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Water intoxication is rare but life-threatening
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DEAR DR. ROACH: Would you please explain water intoxication, when a person consumes too much water? I teach swimming to young children in Florida. I tell their parents to watch closely for symptoms of water intoxication when they submerge under water. Please explain, so I can advise them. -- C.C.

ANSWER: Water intoxication is when the balance of water and salt in the body is disturbed, and there is more free water than there should be. The blood sodium level will be too low. This is uncommon in healthy adults, since the ability of the kidneys to regulate salt and water balance is impressive.

However, in small children, excess water intake can lead to low sodium levels, and this can be life-threatening. Shortly after swallowing excess water, symptoms may include irritability, lethargy and disorientation. In more severe cases, vomiting and seizures may occur.

Although this is a rare event, it is wise to know the symptoms and be ready to bring the child to medical attention if these symptoms occur after a swim lesson.

DEAR DR. ROACH: Despite an ample supply of lubricant, intercourse for my wife is painful, and all activity has ceased. She is 70. -- T.F.

ANSWER: There are many possible causes for painful intercourse, and these include infection, interstitial cystitis and endometriosis. Only a careful history and physical exam by a gynecologist or other provider trained in women’s issues can sort it out. However, the most common cause in post-menopausal women is atrophic vaginitis, which can be effectively treated with vaginal estrogen creams. These are safe and have few side effects for most women. Have your wife start by speaking frankly with her family doctor.

DEAR DR. ROACH: If the instructions for a medication say to take with food, does it matter whether the medication is taken before, during or after a meal? I am taking Excedrin on an empty stomach in the morning and afternoon, about half an hour before eating. Can this be damaging to the stomach? -- D.

ANSWER: Taking medication with food is done for different reasons. In the case of Excedrin, or any aspirin-containing medication, having food in the stomach when the medicine is taken can prevent damage to the lining of the stomach. As long as the medication is taken immediately before eating, that is OK, too. I wouldn’t recommend waiting a half-hour.

       Other medications have different food requirements. For example, Fosamax is not absorbed with food, so it needs to be taken on an empty stomach.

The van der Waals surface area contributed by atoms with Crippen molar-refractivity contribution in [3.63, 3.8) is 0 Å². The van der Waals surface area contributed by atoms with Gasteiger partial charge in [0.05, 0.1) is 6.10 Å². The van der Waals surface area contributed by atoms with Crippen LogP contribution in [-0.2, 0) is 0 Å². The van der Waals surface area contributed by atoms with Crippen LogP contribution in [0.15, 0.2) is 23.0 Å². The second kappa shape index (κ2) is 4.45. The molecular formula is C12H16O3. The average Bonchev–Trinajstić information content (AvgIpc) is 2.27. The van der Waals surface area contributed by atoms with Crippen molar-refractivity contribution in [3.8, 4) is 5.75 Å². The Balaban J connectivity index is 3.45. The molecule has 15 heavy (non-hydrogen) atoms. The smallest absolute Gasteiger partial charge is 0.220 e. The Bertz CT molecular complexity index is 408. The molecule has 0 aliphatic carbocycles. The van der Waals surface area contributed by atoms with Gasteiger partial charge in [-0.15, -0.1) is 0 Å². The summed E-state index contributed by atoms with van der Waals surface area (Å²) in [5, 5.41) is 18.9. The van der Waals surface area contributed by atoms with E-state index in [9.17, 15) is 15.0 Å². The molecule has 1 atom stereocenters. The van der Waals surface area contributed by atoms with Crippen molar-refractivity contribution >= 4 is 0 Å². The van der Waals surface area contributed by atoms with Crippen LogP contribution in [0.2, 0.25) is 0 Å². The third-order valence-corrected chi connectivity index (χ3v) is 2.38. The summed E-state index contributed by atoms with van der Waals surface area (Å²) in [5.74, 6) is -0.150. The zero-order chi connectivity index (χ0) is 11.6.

DEAR DR. ROACH: I’ve been diagnosed with stage IV, inoperable, incurable pancreatic cancer, which has spread to my ovaries and peritoneum. I am currently undergoing chemotherapy. I’ve been told that this disease is terminal. What exactly does that mean? What is the (longest) time a person can live with this type of cancer, and why do they call it “terminal”? Recently, the PET scan showed “shrinkage” (although I still look nine months pregnant) -- does this mean I am close to being cancer-free? I’m confused. -- T.F.M.

       ANSWER: I am so sorry to hear about your diagnosis.

       Physicians are not very good at predicting what will happen, even when people have extensive cancer. Pancreatic cancer is almost never cured, and when it is, it’s because it was found very early, usually when looking for something else. Once it has spread throughout the body, barring a miracle, the cancer eventually will prevail.

       How long that takes can vary drastically. Six months is the average time of survival for metastatic disease. Very few people will live more than two years. The fact that your cancer seemed to shrink with treatment is a good sign, but to be called cancer-free, there would have to be no cancer found by any test.

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       Dr. Roach regrets that he is unable to answer individual letters, but will incorporate them in the column whenever possible. Readers may email questions to or request an order form of available health newsletters at P.O. Box 536475, Orlando, FL 32853-6475. Health newsletters may be ordered from

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